NHS redundancy FAQs

SAVE ITEM

12 / 12 / 2012 11:02 AM

These FAQs have been developed to assist employers in answering queries about NHS redundancy arrangements for staff covered by Agenda for Change.

 

  • What if an employee has several breaks in service but when the breaks are added together they are for less than 12 months?
  • If an employee has over 2 years reckonable service but falls short of 3 years service, what period of reckonable will be used in the redundancy calculation?
  • What about a pregnant employee on maternity leave? Can they be made redundant?
  • What are these “special provisions”?
  • How is suitable alternative employment defined?
  • How long should employees wait before they can obtain another post within the NHS?
  • Are bank staff eligible for NHS redundancy?
  • What about employees on fixed term contracts?
  • Does employment outside of the NHS count towards reckonable service?
  • What about service in a GP practice?  Could this count for NHS redundancy?
  • How should career breaks be treated in a redundancy situation?
  • If an employee had taken advantage of the salary sacrifice arrangements but is later made redundant, how would you calculate their redundancy payment?
  • Is an employee entitled to a redundancy payment if they have previously been made redundant?
  • What is included in a month’s pay?
  • Is the redundancy lump sum tax free?
  • Is there a redundancy calculator for employers?
  • What is the position for staff who are made redundant but who are over the minimum pension age?
  • What about employees who have retired, returned to work in the NHS and subsequently made redundant?  Does their previous NHS service count for redundancy?
  • How do employers calculate capitalised costs? 
  • How does continuous service and reckonable service interact?

    An employee is required to have two years (104 weeks) of continuous service in order to qualify for an NHS redundancy payment. This is service where there has not been a break of more than one week (measured Sunday to Sunday). Once the employee has earned the two years continuous service, they then qualify for an NHS redundancy payment.  Any service over these two years will then count towards reckonable service, as long as they have not had a break of more than one year.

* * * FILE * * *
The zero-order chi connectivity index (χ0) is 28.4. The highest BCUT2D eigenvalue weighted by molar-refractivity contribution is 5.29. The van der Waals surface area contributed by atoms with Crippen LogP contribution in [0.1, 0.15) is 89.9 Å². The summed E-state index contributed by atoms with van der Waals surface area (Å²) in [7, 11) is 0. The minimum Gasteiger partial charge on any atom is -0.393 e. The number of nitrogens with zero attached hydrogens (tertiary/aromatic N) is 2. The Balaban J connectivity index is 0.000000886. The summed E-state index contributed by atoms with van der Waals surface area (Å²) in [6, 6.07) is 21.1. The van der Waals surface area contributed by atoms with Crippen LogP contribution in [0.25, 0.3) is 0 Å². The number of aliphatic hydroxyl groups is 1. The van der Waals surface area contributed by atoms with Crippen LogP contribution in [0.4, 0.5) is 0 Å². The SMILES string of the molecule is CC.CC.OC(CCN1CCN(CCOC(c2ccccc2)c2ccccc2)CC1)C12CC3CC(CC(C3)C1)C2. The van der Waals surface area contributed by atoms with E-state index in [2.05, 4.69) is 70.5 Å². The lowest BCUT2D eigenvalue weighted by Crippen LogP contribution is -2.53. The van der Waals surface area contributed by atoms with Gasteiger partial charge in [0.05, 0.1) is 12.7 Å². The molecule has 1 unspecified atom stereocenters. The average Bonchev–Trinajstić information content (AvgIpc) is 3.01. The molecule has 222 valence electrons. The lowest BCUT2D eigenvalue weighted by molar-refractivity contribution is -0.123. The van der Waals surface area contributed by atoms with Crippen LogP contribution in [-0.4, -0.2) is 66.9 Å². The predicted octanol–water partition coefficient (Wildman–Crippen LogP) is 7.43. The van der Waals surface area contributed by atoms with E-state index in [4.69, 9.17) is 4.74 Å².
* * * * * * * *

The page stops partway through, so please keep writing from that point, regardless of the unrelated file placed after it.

What if an employee has several breaks in service but when the breaks are added together they are for less than 12 months?

    Providing the employee satisfies the qualification/continuity of service  criteria for redundancy, then the period(s) between the breaks counts as reckonable service for redundancy purposes though the period of the break itself will not count.

    If an employee has over 2 years reckonable service but falls short of 3 years service, what period of reckonable will be used in the redundancy calculation? 

    The NHS terms and conditions of service state that fractions of a years reckonable service are not counted when calculating redundancy pay, so therefore if the employee had 2 years and an amount of days below a further complete year, then they would not be entitled to have that third year of reckonable service counted as it would only be a part year. 

    What about a pregnant employee on maternity leave? Can they be made redundant?

    A pregnant employee or one on maternity leave can initially be treated the same as other employees in the pool for selection for redundancy. However, an employee must not be selected for redundancy for a reason connected to her pregnancy, the birth of her child or maternity leave. If you do not establish a fair reason for the employee’s dismissal, you may face an unfair dismissal and sex discrimination claim, irrespective of the employee’s length of service. However, if employees on maternity leave are selected, special provisions concerning offering alternative employment apply to protect them.